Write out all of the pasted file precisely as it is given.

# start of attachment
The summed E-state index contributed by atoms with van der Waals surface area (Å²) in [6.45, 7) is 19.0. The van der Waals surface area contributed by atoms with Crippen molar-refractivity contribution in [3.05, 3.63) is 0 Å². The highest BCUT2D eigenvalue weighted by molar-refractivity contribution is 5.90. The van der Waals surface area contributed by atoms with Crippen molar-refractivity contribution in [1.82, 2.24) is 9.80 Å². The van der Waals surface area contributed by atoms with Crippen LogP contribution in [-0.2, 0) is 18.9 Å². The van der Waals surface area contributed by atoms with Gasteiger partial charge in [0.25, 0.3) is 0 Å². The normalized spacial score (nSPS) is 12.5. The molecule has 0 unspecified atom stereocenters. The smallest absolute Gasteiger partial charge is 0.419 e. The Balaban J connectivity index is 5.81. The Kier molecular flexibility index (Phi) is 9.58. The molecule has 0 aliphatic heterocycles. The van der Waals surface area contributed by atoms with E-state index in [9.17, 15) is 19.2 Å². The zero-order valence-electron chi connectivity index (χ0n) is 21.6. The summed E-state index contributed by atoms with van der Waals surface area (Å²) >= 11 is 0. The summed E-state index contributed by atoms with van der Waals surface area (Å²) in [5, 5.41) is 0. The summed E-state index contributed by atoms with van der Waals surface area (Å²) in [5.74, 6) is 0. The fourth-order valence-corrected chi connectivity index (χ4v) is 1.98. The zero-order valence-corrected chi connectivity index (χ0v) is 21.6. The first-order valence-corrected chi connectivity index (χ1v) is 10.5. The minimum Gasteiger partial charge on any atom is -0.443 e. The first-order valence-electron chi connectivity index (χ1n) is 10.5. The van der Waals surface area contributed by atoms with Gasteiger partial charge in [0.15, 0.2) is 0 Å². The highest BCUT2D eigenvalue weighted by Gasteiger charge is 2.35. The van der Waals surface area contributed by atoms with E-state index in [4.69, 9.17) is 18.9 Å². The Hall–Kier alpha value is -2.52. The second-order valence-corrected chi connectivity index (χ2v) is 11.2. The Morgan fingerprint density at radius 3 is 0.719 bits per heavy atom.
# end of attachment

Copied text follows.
The summed E-state index contributed by atoms with van der Waals surface area (Å²) in [6.45, 7) is 19.0. The van der Waals surface area contributed by atoms with Crippen molar-refractivity contribution in [3.05, 3.63) is 0 Å². The highest BCUT2D eigenvalue weighted by molar-refractivity contribution is 5.90. The van der Waals surface area contributed by atoms with Crippen molar-refractivity contribution in [1.82, 2.24) is 9.80 Å². The van der Waals surface area contributed by atoms with Crippen LogP contribution in [-0.2, 0) is 18.9 Å². The van der Waals surface area contributed by atoms with Gasteiger partial charge in [0.25, 0.3) is 0 Å². The normalized spacial score (nSPS) is 12.5. The molecule has 0 unspecified atom stereocenters. The smallest absolute Gasteiger partial charge is 0.419 e. The Balaban J connectivity index is 5.81. The Kier molecular flexibility index (Phi) is 9.58. The molecule has 0 aliphatic heterocycles. The van der Waals surface area contributed by atoms with E-state index in [9.17, 15) is 19.2 Å². The zero-order valence-electron chi connectivity index (χ0n) is 21.6. The summed E-state index contributed by atoms with van der Waals surface area (Å²) >= 11 is 0. The summed E-state index contributed by atoms with van der Waals surface area (Å²) in [5, 5.41) is 0. The summed E-state index contributed by atoms with van der Waals surface area (Å²) in [5.74, 6) is 0. The fourth-order valence-corrected chi connectivity index (χ4v) is 1.98. The zero-order valence-corrected chi connectivity index (χ0v) is 21.6. The first-order valence-corrected chi connectivity index (χ1v) is 10.5. The minimum Gasteiger partial charge on any atom is -0.443 e. The first-order valence-electron chi connectivity index (χ1n) is 10.5. The van der Waals surface area contributed by atoms with Gasteiger partial charge in [0.15, 0.2) is 0 Å². The highest BCUT2D eigenvalue weighted by Gasteiger charge is 2.35. The van der Waals surface area contributed by atoms with E-state index in [4.69, 9.17) is 18.9 Å². The Hall–Kier alpha value is -2.52. The second-order valence-corrected chi connectivity index (χ2v) is 11.2. The Morgan fingerprint density at radius 3 is 0.719 bits per heavy atom.